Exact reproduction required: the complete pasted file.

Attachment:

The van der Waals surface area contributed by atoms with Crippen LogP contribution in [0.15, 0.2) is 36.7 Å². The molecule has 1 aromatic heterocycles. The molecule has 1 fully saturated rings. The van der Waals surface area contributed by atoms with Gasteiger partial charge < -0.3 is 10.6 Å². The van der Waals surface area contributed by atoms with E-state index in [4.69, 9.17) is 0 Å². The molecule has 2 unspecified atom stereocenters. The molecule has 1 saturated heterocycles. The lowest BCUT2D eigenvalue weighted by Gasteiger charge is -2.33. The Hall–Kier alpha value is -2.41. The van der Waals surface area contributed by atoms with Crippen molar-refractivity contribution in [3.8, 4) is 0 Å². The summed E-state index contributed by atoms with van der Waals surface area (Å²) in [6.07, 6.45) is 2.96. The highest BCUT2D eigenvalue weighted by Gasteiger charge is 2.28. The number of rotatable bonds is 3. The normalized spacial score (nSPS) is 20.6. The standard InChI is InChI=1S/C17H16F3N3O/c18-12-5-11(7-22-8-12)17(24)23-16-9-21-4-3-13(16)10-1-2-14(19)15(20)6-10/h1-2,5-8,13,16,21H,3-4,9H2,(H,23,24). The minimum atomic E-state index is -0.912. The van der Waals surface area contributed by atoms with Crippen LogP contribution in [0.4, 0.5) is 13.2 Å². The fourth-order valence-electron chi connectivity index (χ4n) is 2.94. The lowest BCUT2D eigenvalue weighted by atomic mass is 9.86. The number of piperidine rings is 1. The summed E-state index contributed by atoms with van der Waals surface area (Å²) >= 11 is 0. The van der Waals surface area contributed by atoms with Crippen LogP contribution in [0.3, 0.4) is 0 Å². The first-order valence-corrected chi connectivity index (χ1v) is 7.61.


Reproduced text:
The van der Waals surface area contributed by atoms with Crippen LogP contribution in [0.15, 0.2) is 36.7 Å². The molecule has 1 aromatic heterocycles. The molecule has 1 fully saturated rings. The van der Waals surface area contributed by atoms with Gasteiger partial charge < -0.3 is 10.6 Å². The van der Waals surface area contributed by atoms with E-state index in [4.69, 9.17) is 0 Å². The molecule has 2 unspecified atom stereocenters. The molecule has 1 saturated heterocycles. The lowest BCUT2D eigenvalue weighted by Gasteiger charge is -2.33. The Hall–Kier alpha value is -2.41. The van der Waals surface area contributed by atoms with Crippen molar-refractivity contribution in [3.8, 4) is 0 Å². The summed E-state index contributed by atoms with van der Waals surface area (Å²) in [6.07, 6.45) is 2.96. The highest BCUT2D eigenvalue weighted by Gasteiger charge is 2.28. The number of rotatable bonds is 3. The normalized spacial score (nSPS) is 20.6. The standard InChI is InChI=1S/C17H16F3N3O/c18-12-5-11(7-22-8-12)17(24)23-16-9-21-4-3-13(16)10-1-2-14(19)15(20)6-10/h1-2,5-8,13,16,21H,3-4,9H2,(H,23,24). The minimum atomic E-state index is -0.912. The van der Waals surface area contributed by atoms with Crippen LogP contribution in [0.4, 0.5) is 13.2 Å². The fourth-order valence-electron chi connectivity index (χ4n) is 2.94. The lowest BCUT2D eigenvalue weighted by atomic mass is 9.86. The number of piperidine rings is 1. The summed E-state index contributed by atoms with van der Waals surface area (Å²) >= 11 is 0. The van der Waals surface area contributed by atoms with Crippen LogP contribution in [0.3, 0.4) is 0 Å². The first-order valence-corrected chi connectivity index (χ1v) is 7.61.